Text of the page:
At Cortex Logic, we have found that it is crucial to start with the end in mind and develop a ‘customer predictive analytics roadmap’ that informs how, over time, you will develop the capabilities to achieve 1-to-1 personalisation across different business scenarios. For example, determining the potential life-time value for each customer upfront could have significant bearing on the products and services offered next and at what individualised price. Similarly, this could also cast a new light on service priorities when reviewing individual sentiment or churn risk scores.

FIG 1: Cortex Logic’s Typical Predictive Analytics Models in aiPersonalise.

 

BUILDING BLOCK 3: INGESTION OF CUSTOMER DATA ACROSS CHANNELS AT SCALE


Predictive analytics is typically fueled by customer data captured and processed across both online and offline touchpoints. It requires data from existing and ‘structured’ sources to new and ‘unstructured’ sources, such as social media, to capture the complete customer life-cycle. For online channels, you should also track anonymous visitors – Google plays a key role as the largest source of such data in this regard.

You may also want to augment customer data with other AI-based applications, such as Natural Language Processing (NLP), to pick up customer sentiment from text-based inputs (e.g. email, social media) and voice data from call centres for signals of dissatisfaction or increased interest. Capturing customer data across such a diverse ecosystem is easier said than done – you need to consider data quality, high volumes from various digital channels, real-time scenarios and avoid rework every time you build a new predictive model. Depending on the scale of your business, an upfront investment in the right ‘big data’ architecture to receive and organise data will be needed.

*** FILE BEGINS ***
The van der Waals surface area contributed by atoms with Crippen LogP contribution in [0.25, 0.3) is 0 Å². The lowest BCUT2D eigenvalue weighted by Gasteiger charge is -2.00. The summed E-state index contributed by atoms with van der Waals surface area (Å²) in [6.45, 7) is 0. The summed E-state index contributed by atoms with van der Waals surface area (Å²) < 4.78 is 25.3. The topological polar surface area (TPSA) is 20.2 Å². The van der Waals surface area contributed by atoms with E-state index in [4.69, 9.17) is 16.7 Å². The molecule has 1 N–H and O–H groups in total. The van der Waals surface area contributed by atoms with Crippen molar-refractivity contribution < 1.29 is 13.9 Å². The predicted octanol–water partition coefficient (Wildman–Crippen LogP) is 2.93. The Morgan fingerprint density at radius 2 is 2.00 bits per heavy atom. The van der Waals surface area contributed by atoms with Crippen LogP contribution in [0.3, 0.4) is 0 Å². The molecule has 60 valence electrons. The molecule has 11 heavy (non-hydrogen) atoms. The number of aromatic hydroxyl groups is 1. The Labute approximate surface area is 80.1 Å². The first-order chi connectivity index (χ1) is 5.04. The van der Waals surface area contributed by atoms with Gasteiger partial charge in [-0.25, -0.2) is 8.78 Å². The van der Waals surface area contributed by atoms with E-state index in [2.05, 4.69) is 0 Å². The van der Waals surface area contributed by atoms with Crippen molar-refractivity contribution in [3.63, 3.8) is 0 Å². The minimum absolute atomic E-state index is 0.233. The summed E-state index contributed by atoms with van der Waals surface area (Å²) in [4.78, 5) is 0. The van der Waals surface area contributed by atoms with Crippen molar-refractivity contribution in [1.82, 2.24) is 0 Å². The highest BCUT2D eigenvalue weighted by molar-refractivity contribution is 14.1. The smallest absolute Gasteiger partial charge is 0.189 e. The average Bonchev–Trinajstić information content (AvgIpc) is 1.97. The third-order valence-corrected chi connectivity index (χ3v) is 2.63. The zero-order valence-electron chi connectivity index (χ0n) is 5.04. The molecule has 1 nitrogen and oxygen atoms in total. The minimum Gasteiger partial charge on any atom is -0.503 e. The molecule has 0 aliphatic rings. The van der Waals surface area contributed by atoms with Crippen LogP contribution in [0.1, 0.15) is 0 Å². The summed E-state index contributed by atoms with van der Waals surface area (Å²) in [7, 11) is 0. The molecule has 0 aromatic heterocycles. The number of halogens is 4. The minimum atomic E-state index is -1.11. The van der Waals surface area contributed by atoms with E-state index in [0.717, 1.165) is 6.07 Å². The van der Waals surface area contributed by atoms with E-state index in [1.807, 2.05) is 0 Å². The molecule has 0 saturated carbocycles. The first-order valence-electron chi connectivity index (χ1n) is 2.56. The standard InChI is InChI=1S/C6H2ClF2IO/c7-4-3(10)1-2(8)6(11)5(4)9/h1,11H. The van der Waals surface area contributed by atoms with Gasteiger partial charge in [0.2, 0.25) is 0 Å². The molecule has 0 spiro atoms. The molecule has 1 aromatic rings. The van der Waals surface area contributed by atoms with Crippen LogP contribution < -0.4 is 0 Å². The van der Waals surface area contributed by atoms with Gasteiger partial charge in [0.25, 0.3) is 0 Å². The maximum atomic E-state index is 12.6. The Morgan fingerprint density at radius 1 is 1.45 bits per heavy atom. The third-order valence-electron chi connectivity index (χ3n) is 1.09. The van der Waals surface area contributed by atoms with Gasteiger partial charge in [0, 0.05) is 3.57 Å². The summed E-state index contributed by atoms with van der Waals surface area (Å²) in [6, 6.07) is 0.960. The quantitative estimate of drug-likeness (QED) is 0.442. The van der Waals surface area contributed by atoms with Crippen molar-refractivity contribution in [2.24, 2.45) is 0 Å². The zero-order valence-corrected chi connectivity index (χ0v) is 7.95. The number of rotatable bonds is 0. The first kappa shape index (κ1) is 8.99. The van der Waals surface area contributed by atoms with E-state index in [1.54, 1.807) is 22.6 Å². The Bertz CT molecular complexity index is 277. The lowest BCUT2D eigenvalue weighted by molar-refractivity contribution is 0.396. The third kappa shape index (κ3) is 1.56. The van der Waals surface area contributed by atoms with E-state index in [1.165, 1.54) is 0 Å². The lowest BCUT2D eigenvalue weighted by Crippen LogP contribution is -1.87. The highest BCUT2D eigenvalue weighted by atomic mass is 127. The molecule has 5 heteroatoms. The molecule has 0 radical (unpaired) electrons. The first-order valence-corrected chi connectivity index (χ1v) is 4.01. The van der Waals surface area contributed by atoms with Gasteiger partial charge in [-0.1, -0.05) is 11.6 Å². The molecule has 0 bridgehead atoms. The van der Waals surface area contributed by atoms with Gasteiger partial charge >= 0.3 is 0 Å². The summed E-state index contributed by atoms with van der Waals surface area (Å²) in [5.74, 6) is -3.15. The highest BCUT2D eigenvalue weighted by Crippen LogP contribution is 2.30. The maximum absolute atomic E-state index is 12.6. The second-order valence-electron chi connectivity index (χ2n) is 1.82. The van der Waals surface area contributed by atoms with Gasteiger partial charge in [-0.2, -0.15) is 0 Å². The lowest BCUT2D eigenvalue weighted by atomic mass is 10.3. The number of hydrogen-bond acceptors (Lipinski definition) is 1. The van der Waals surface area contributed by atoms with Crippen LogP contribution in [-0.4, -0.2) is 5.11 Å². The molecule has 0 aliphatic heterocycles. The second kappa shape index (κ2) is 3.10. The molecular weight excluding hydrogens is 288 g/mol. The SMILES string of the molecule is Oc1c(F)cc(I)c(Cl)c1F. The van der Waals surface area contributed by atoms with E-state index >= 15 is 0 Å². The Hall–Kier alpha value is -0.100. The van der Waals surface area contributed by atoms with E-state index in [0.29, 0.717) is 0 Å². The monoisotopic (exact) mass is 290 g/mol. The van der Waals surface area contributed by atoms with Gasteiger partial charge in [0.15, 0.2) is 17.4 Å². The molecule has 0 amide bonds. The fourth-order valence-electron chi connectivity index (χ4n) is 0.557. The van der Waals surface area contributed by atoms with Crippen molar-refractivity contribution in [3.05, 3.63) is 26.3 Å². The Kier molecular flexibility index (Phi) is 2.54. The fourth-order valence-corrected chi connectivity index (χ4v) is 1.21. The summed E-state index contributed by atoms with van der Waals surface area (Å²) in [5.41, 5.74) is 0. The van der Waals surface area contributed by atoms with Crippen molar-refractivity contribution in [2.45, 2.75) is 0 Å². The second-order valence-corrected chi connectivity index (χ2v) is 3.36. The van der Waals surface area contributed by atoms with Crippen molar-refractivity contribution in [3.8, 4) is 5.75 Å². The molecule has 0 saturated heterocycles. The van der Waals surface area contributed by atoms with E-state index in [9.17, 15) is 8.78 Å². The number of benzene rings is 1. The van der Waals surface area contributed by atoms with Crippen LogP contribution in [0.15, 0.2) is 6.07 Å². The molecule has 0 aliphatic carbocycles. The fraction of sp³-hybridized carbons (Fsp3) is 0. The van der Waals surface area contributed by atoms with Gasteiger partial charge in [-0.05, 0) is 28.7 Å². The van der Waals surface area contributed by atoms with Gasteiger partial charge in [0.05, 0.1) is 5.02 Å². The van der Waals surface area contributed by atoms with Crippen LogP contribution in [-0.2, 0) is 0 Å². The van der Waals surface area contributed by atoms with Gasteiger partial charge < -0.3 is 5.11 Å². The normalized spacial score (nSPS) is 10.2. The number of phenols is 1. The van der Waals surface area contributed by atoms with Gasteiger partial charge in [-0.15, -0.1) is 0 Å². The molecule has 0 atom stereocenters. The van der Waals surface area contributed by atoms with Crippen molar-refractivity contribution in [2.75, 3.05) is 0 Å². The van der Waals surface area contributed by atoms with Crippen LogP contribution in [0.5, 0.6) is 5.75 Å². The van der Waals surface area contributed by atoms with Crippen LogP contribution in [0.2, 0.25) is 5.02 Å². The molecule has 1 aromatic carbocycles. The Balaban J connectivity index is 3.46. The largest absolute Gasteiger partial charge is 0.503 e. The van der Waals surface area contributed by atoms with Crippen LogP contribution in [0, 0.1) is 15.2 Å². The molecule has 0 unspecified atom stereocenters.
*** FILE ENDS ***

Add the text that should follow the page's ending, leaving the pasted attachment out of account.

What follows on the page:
FIG 2: Potential Customer Data Sources

 

BUILDING BLOCK 4: ESTABLISH A CENTRAL DATABASE FOR CUSTOMER INSIGHTS


The first challenge is that the effectiveness of your predictive analytics is highly dependent on the accuracy of the data input. Traditional CRM’s are not good at maintaining data quality, so if you’ve already invested in ‘upstream’ processes and systems to achieve data integrity, it’s a solid starting point. The second challenge is that predictive models use real-time transactional and behavioural data from multiple channels. You not only need to capture this data but also organise it into a single, reliable ‘source of truth’ owned by your marketing team – a ‘central customer database’.

To acquire such a central customer database, one can either take a Data Management Platform (DMP) or a Customer Data Platform (CDP) approach, both aimed at organising customer data, receiving and sending data to and from other systems. The approach largely depends on what you want to use it for. DMP’s have been around for a while, often part of digital marketing platforms, and works almost exclusively with anonymous entities such as cookies, devices and IP addresses typically used by marketers in ad-targeting. The newer generation CDP’s work with both anonymous and ‘personally identifiable information’ such as names and email addresses. According to Gartner, it’s a marketing system that unifies a company’s customer data from marketing and other channels to enable customer modelling and optimise the timing and targeting of messages and offers.

CDP’s therefore generally cover a wider set of data needed to deeply understand customer behaviour across channels and richer marketing functionalities. This is needed for use with AI predictive analytics, in order to construct a dynamic picture of each customer, including lifestyle or event-based triggers, that can be used automatically in ‘downstream’ CRM or marketing platforms.

FIG 3: Role of Customer Database (E.g. aiInsight)

 

BUILDING BLOCK 5: TAKE ACTION WITH EASY INTEGRATION TO ‘DOWNSTREAM’ SYSTEMS AT SCALE


With a firm grip on each individual customer’s profile and with targeted marketing content, tailored offers and effective pricing, it’s time to take action. Your offers or content may be personalised, but you need to communicate this at scale and track success. This is more complex if you want to track customer journeys across both offline and online worlds, but can be done through systems such as traditional CRM’s or online platforms. These can and will evolve over time, requiring a flexible ‘API’-based approach to integrate with current and future processes and systems.